Summit County: Leadership program puts youth on track |

Summit County: Leadership program puts youth on track

Salida resident and CMC-Leadville student Chelsilyn Ball (third from left) poses with her First Ascent Youth Leadership group at the top of Mount Elbert last summer. Ball said the program has shaped her life in many ways.

It’s not too melodramatic to say that First Ascent Youth Leadership changed the life of Salida resident Chelsilyn Ball.

As a ninth-grade participant in the leadership program sponsored by Colorado Mountain College, Ball developed decision-making skills in one packed week of learning and fun that has influenced her ever since, she said.

As a First Ascent counselor a few years ago, she met her now-fiance, Wyatt Barnes of Edwards.

Through the annual program, she discovered she wanted to work with youth and set out on a career path toward youth outdoor leadership.

“It definitely gave me the skills I needed to make decisions regarding my future,” said Ball, 21. “Coming from a small town where everybody knows you and your family, sometimes it’s hard to break out and discover who you are. At First Ascent, you get to step up and be your own person.”

Ball, 21, and her fiance both are enrolled in the outdoor education associate degree program at CMC in Leadville. Ball said she plans to transfer after graduating in December to work toward a bachelor’s degree in nonprofit leadership management at Arizona State University.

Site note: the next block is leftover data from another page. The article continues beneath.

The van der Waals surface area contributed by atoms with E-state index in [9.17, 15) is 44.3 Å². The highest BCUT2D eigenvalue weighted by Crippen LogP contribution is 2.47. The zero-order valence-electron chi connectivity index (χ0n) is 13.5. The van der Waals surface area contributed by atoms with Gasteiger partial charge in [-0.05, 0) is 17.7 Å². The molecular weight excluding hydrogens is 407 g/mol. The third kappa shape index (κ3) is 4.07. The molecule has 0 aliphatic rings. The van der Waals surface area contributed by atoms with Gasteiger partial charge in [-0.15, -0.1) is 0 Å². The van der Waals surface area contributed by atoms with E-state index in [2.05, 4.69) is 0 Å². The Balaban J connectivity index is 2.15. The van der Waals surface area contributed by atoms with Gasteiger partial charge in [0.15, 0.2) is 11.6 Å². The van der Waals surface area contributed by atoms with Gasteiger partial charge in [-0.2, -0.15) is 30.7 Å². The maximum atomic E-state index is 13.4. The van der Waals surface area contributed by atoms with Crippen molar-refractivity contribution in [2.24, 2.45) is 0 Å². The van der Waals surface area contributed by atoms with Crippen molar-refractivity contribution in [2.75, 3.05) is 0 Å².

The youth counselor said her long-term dream is to work with a program similar to First Ascent that could offer the experience to different students all summer. Ball said she enjoys the experience of watching the students build their confidence.

“I really like to see students become themselves and get a sense of who they are and how they interact with different people,” she said. “The amount of growth that occurs over a week is pretty phenomenal.”

As a First Ascent counselor again for July, Ball encourages area eighth- or ninth-graders to apply for the free leadership program. The program focuses on “in-betweens,” she said, or students who aren’t quite leaders yet but have the capacity for growth.

Now in its 17th year, First Ascent accepts 40 students from the college’s nine-county service area, which includes Summit, Chaffee and Lake counties. This year’s program is scheduled for July 9-14.

When Ball participated as a student, she forged new friendships, went rock climbing and rafting for the first time, and spent her first week away from any family. After the experience, she became involved in student council, National Honor Society and the J. Kyle Braid Leadership Foundation ranch program in Villa Grove.

Last year, the counselor encouraged her younger sister, Shandilyn, to participate in First Ascent, and “she loved it too,” Ball said.

“I hope that students sign up for this fantastic, free program. It’s a lot of fun, and will be a week they’ll never forget,” she added.

Participant applications are due April 15 and are available through middle and high school counselors or online at www. For more information, contact Mariana Velasquez-Schmahl at (970) 947-8357 or or, in Spanish, Yesenia Arreola at (970) 947-8374 or

The summer program is funded through donations from community members, with some grant and college support.

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